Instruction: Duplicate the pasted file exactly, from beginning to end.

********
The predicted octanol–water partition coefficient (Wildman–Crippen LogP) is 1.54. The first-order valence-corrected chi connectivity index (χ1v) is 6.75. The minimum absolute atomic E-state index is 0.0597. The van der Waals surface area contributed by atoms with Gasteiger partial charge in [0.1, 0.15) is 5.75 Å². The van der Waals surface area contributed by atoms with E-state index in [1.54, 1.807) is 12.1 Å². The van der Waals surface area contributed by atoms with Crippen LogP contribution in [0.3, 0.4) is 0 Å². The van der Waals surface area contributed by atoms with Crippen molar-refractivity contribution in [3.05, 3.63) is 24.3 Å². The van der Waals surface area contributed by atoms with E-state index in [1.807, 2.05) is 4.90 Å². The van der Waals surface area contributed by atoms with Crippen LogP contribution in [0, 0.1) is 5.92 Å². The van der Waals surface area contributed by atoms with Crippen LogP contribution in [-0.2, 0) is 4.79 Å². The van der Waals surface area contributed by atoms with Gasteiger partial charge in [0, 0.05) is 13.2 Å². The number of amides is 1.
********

The predicted octanol–water partition coefficient (Wildman–Crippen LogP) is 1.54. The first-order valence-corrected chi connectivity index (χ1v) is 6.75. The minimum absolute atomic E-state index is 0.0597. The van der Waals surface area contributed by atoms with Gasteiger partial charge in [0.1, 0.15) is 5.75 Å². The van der Waals surface area contributed by atoms with E-state index in [1.54, 1.807) is 12.1 Å². The van der Waals surface area contributed by atoms with Crippen LogP contribution in [0.3, 0.4) is 0 Å². The van der Waals surface area contributed by atoms with Crippen molar-refractivity contribution in [3.05, 3.63) is 24.3 Å². The van der Waals surface area contributed by atoms with E-state index in [1.807, 2.05) is 4.90 Å². The van der Waals surface area contributed by atoms with Crippen LogP contribution in [0, 0.1) is 5.92 Å². The van der Waals surface area contributed by atoms with Crippen LogP contribution in [-0.2, 0) is 4.79 Å². The van der Waals surface area contributed by atoms with Gasteiger partial charge in [0, 0.05) is 13.2 Å². The number of amides is 1.